Information from the income statement and balance sheet report provides project managers with overviews about the components that make up the company’s liquid position. Understanding the ratios about liquidity and debt-to-equity ratio will give the project manager insights about the company’s financial capabilities. Ratios for accounts receivable and accounts payable turnovers reflect the collection and payment activities and their effects on liquidity.

The income and expenses relate to how much cash has been generated from construction projects and the costs incurred by the company not only for the construction activities but also for the administrative expenses.

In line with this, readers may refer to related articles about "Common Formulas for Accounting Ratios" and "How to Read a Financial Statement".

There are two ways by which a construction company recognizes income: the “completed-contract” method and the “percentage of completion” method.

Completed Contract

Under the “completed-contract” method, income if any will be recognized only if the project has reached its full completion stage. The cost amounts previously classified as “Work in Progress” are recognized as expenses in order to determine if the total collections from the customer exceed the total expenses.

On the other hand, if the company’s income after project completion decreases, managing the cash flow control of the construction company requires investigating the cause/s of the problem. This is to determine the factors that affect the profitability of the construction project.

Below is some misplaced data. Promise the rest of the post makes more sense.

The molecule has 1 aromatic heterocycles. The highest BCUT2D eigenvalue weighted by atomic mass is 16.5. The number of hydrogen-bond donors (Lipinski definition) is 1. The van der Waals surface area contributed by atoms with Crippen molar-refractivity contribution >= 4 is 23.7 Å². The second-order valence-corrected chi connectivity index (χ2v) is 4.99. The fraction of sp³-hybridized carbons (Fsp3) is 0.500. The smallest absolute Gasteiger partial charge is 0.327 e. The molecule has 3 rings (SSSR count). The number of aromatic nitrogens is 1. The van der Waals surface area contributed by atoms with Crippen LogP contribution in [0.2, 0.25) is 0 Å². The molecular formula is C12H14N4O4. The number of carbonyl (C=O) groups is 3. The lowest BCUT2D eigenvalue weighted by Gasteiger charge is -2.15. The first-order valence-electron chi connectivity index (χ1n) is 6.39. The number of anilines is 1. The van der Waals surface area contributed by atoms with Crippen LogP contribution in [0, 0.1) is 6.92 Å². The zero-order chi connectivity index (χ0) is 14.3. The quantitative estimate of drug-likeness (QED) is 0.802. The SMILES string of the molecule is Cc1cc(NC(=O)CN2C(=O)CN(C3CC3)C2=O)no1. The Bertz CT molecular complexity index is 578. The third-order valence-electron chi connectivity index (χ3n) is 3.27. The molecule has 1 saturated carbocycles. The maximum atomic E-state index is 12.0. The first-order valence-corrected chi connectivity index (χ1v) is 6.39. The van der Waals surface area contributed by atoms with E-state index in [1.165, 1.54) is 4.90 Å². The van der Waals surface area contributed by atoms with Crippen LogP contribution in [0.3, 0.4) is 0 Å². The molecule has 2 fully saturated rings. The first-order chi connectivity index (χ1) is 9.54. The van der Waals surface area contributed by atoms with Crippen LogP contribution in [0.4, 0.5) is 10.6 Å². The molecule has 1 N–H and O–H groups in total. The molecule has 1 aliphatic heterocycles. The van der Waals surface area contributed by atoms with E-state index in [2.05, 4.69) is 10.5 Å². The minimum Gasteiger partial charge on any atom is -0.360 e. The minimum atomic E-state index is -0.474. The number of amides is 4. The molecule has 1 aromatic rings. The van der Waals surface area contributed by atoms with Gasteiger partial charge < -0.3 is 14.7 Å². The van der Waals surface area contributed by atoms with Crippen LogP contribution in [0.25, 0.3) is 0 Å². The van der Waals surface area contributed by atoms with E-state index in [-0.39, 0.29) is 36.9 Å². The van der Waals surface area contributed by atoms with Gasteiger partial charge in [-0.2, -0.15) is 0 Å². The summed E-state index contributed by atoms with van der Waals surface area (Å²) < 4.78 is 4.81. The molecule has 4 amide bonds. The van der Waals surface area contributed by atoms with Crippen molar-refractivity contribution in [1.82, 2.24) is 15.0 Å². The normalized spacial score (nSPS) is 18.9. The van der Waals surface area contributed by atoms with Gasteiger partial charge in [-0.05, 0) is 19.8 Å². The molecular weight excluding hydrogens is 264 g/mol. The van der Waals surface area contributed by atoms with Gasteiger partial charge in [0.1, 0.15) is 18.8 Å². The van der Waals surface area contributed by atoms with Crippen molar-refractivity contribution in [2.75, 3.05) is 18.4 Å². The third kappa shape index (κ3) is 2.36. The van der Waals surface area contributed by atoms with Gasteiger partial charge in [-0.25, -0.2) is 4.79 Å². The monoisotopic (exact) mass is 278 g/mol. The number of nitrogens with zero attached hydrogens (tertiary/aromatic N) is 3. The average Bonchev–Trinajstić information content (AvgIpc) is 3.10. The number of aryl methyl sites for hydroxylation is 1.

Percentage of Completion

Under this method, a portion of the construction work is billed in full to the client. Any amounts received will serve as the construction company’s working capital. Once that particular portion is completed, the books of the construction company recognize the difference between the amount collected and the expenses incurred as its income or loss for a percentage of the project. This method is often preferred as it allows the construction company to manage and control costs and cash flow more easily.

Summary:

Managing cash flow control in a construction project is a complicated process because the activities have to be carefully planned, monitored and matched against the project plans and the budget. The funding for the undertaking should come from the building owner, and improper utilization or inadequate inflow may affect the company’s own cash position if expenses are not carefully monitored.

There are three areas on which the project manager should focus:

  • The plan for utilization wherein the budget plans should be strictly implemented because estimates have already taken into consideration the variables.
  • The cash flow status report, which provides a summary for monitoring the cash inflows and outflows. Through this report, the manager will be able to perceive at a glance if the budget is being closely implemented and if cash inflow coming from the client is timely and sufficient.
  • The company’s financial statement will show that the process of managing the cash flow control in a construction project has implemented the cost controls as planned. It will also disclose fund adequacy or inadequacy — where negative results would prompt the management to thresh-out the matter with the client before proceeding with the project.

Reference and Image Credit Section:

Reference:

  • CE – Carnegie Mellon University: 12. Cost Control, Monitoring and Accounting –https://pmbook.ce.cmu.edu/12_Cost_Control,_Monitoring,_and_Accounting.html

Image Credits:

  • Building Under Construction by Conung
  • Screenshot images and samples of cost account schedule, cost estimation and cash flow status report were created by the author.